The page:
- Press Release
- Jan 27, 2023
Astronaut William McArthur Retires from NASA
After almost three decades of service to the agency, veteran NASA astronaut William McArthur has retired from NASA. His last day with the agency was June 24.
“We will greatly miss Bill’s excellent leadership at NASA, and we’ve been the fortunate recipient of his many years of dedicated service to America’s space agency,” said Ellen Ochoa, director of NASA’s Johnson Space Center in Houston. “Bill and I were part of the same astronaut class in 1990. He brought the same enthusiasm he had for his flying career, along with his expertise as a crew member, to his recent positions as director of our safety and mission assurance office and manager of the space shuttle safety and mission assurance office. I wish him all the best as he embarks on the next phase of his life.”
McArthur began his career in the U.S. Army in 1973. He was assigned to NASA’s Johnson Space Center in 1987, after graduating from the U.S. Naval Test Pilot School and being designated an experimental test pilot. He spent three years as a space shuttle vehicle integration test engineer, testing the flight control system for each orbiter before being selected as an astronaut.
As an astronaut, McArthur logged 224 days and 22 hours in space during three space shuttle missions and one long-duration stay at the International Space Station. He made his first flight on board space shuttle Columbia, as part of the STS-58 crew in 1993. It was the second Spacelab Life Sciences mission, and McArthur and his crewmates collected more than 650 biological samples from themselves and rodents for 14 different experiments.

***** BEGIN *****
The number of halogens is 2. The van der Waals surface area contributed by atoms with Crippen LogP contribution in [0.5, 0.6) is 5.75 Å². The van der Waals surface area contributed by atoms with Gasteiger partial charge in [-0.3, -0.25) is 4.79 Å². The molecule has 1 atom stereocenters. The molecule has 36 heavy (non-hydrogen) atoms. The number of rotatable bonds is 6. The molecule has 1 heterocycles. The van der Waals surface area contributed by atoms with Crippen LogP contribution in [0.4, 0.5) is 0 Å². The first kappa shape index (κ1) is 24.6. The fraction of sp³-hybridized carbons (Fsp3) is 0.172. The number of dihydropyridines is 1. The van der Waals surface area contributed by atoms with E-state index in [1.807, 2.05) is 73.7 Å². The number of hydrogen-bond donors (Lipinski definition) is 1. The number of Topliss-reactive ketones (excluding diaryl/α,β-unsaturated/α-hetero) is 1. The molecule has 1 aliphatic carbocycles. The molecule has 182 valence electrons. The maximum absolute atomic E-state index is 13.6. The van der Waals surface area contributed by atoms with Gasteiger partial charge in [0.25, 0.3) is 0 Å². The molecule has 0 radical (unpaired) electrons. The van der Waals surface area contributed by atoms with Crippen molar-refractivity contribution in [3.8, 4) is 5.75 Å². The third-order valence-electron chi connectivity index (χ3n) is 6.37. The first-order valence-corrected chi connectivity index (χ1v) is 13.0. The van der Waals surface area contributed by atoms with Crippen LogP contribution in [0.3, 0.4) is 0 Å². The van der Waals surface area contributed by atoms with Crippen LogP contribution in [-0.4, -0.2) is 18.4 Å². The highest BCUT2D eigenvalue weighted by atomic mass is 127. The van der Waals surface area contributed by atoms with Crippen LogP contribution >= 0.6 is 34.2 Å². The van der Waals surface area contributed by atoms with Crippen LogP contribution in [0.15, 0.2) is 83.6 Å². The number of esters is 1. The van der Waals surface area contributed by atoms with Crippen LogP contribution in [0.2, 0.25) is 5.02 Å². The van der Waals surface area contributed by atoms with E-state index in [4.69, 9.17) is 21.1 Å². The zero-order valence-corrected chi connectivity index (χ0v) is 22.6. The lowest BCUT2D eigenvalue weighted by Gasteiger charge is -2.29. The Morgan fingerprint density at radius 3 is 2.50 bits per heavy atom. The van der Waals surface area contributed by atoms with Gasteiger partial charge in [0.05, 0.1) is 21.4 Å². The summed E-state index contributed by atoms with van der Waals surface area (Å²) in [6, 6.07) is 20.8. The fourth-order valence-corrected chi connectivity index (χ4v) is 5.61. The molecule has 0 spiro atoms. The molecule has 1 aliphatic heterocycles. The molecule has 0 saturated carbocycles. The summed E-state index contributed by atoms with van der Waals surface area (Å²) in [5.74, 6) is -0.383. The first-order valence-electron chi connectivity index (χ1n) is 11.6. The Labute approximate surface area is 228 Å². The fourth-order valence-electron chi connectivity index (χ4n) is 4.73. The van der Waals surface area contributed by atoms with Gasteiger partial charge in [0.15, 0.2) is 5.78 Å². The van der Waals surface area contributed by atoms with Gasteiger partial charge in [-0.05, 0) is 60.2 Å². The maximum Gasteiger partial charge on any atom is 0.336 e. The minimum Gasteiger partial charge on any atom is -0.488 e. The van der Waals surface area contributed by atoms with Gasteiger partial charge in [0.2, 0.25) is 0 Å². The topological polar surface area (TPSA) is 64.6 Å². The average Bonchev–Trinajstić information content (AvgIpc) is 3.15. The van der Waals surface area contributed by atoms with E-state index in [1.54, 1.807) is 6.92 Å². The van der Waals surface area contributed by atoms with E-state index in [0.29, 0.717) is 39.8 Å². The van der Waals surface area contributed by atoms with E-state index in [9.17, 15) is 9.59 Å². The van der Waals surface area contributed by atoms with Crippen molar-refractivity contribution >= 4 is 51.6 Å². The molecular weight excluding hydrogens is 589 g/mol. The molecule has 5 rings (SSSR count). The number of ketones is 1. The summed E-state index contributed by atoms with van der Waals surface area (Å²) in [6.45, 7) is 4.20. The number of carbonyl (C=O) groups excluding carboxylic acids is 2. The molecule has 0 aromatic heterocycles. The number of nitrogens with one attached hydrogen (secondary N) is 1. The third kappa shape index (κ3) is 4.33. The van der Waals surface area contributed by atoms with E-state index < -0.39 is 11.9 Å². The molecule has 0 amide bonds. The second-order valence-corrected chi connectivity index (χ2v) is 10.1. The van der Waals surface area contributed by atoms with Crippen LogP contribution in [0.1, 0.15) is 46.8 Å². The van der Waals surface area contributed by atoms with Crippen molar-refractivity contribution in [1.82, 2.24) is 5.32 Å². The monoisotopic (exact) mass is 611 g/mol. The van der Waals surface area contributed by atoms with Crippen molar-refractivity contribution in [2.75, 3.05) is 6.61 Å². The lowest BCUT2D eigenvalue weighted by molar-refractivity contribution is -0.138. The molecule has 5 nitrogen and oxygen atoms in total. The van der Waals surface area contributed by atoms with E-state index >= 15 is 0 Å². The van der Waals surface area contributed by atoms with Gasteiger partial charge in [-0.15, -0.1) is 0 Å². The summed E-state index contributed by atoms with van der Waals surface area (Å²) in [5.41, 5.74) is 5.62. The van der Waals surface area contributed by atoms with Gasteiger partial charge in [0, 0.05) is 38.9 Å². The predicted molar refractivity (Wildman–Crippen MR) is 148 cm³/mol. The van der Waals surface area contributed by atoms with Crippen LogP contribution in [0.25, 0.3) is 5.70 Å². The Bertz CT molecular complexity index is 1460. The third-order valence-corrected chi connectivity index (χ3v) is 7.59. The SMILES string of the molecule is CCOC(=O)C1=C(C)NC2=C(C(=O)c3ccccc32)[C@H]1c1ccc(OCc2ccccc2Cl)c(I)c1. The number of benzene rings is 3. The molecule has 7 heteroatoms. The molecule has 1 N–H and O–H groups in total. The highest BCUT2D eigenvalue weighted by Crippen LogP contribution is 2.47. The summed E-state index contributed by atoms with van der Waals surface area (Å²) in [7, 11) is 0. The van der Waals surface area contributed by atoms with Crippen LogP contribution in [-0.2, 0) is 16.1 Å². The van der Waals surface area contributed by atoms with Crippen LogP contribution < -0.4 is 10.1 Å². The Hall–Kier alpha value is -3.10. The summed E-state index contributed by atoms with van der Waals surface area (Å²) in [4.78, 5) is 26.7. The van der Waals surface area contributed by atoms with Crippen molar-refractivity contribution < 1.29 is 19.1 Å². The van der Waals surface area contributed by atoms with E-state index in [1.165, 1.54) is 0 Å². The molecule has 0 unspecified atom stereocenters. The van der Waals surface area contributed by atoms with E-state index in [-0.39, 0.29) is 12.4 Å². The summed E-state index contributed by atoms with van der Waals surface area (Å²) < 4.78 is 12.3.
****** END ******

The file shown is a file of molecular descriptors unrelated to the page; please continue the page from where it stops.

McArthur then flew on space shuttle Atlantis for his second mission, STS-74, in 1995. The mission was the second to dock to the Russian Space Station Mir, and delivered a permanent docking module, making future space shuttle dockings safer.
McArthur made his first visit to the International Space Station in 2000, as part of space shuttle Discovery’s STS-92 mission. He conducted two spacewalks, and with his crewmates delivered a truss segment and a pressurized mating adapter to the space station, preparing it for its first residents.
McArthur himself became a six-month resident of the space station on his final mission, Expedition 12, in 2005 and 2006. McArthur served as commander and science officer for the crew, and conducted two more spacewalks, including the only spacewalk ever conducted in NASA’s Extravehicular Mobility Unit without the aid of additional crew members inside the spacecraft. His total time spent spacewalking is 24 hours and 21 minutes.
Following his expedition, McArthur went on to manage the Space Shuttle Safety and Mission Assurance Office, then the Space Shuttle Orbiter Project. Since 2011, he has been the director of Johnson’s Safety and Mission Assurance directorate.
McArthur was born in in Laurinburg, North Carolina, but considers Wakulla, North Carolina, to be his hometown. He holds a Bachelor of Science degree in applied science and engineering from the U.S. Military Academy, in West Point, New York, and a Master of Science degree in aerospace engineering from the Georgia Institute of Technology.
Find McArthur’s complete biography at: